Childred forced to make bombs in Iraq

Discussion in 'Politics, Religion, Social Issues' started by OldCorpse, May 10, 2007.

  1. OldCorpse macrumors 65816

    OldCorpse

    Joined:
    Dec 7, 2005
    Location:
    compost heap
    #1
    This is a heartbreaking story. Young kids working in unsafe conditions, sometimes dying making bombs for Sunni insurgents in Iraq. They do so, because otherwise they, and their families would starve to death. Often they and their families are threatend with death by the supervising insurgents.

    Here's the killer: even though they'd rather be in a classroom, and their families recognize the tragedy of it all... their very families blame the U.S. troops and occupation.

    Fact is, that we unleashed evil in that country. Saddam was a monster, but it was up to them to deal with him and fight for their form of government themselves. Just as we did, when we fought the British for independence... we didn't have some foreign army come and occupy us in the guise of freeing us from the Brits.

    Let this lesson sink in forever: you never, ever should interfere in another countries internal affairs, it is illegal to invade to affect regime change, and let societies evolve on their own. The only time you may use military power, is for self defence or defence of another invaded country.

    http://www.iraqslogger.com/index.php/post/2719/Insurgents_Teach_Kids_to_Make_Bombs

    "BAGHDAD, 10 May 2007 (IRIN) - Eleven-year-old Seif Abdul-Rafiz and his two brothers were left with no choice but to leave school and work so as to help their unemployed parents make ends meet.

    Unable to find a job, Seif resorted to making bombs for Sunni insurgents who are fighting US troops in Iraq.

    “We work about eight hours a day and are supervised by two men. They give us food and at the end of the day we get paid for our work. Sometimes we get US $7 and sometimes we get $10, depending on how many bombs we make,” Abdul-Rafiz said.

    “The bombs are used to fight American soldiers. I was really afraid in the beginning but then my parents told me that it was for two good causes: the first is to help our family eat; and the second is to fight occupation forces,” he added.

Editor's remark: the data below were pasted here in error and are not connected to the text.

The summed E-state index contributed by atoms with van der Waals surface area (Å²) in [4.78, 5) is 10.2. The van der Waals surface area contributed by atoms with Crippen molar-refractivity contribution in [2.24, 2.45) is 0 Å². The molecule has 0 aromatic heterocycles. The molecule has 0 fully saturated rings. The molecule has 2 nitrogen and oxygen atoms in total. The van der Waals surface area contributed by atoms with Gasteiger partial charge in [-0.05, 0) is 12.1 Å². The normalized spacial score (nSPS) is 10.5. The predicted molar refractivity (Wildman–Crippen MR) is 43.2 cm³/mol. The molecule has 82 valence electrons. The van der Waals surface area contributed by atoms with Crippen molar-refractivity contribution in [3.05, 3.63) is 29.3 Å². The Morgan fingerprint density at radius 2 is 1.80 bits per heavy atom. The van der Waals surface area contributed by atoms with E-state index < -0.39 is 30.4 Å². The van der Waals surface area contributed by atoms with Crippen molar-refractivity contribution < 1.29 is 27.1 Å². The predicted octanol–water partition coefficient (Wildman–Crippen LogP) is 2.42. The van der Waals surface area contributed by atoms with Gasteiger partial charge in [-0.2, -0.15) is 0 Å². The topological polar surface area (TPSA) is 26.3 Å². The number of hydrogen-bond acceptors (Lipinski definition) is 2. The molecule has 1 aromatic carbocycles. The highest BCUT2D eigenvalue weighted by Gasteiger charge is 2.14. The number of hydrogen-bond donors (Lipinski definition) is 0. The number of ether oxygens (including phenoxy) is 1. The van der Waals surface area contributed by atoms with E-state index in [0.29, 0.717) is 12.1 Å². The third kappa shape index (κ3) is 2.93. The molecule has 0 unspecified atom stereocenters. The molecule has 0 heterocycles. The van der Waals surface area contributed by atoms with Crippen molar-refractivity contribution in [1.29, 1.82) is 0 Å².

Thousands of poor children in Iraq are forced to work to help their families. Many of them work in one way or another for a variety of armed groups that operate in the war-torn country.

    “If I had choice, I would have preferred to be in a classroom but we need to eat. In the beginning, they were very kind with us but later they started to threaten us, saying that if we leave our work they would kill our family,” Abdul-Rafiz said.

    According to NGO the Iraq Aid Association (IAA), reports from Anbar province and two mainly Sunni neighbourhoods of the capital show that children from poor families are helping insurgents make bombs.

    “They are in direct contact with dangerous chemicals which when wrongly handled can result in their death. We have secure information that at least three children have died making bombs,” Fatah Ahmed, IAA spokesman, said.

    But Abdul-Rafiz said that hunger was worse than anything.

    “My mother cries every day we go out to make bombs but my dad prays for us and tells us to go because he cannot find a job. And the insurgents don’t let him work with them because he was injured in an attack a year ago and they consider him useless,” he said.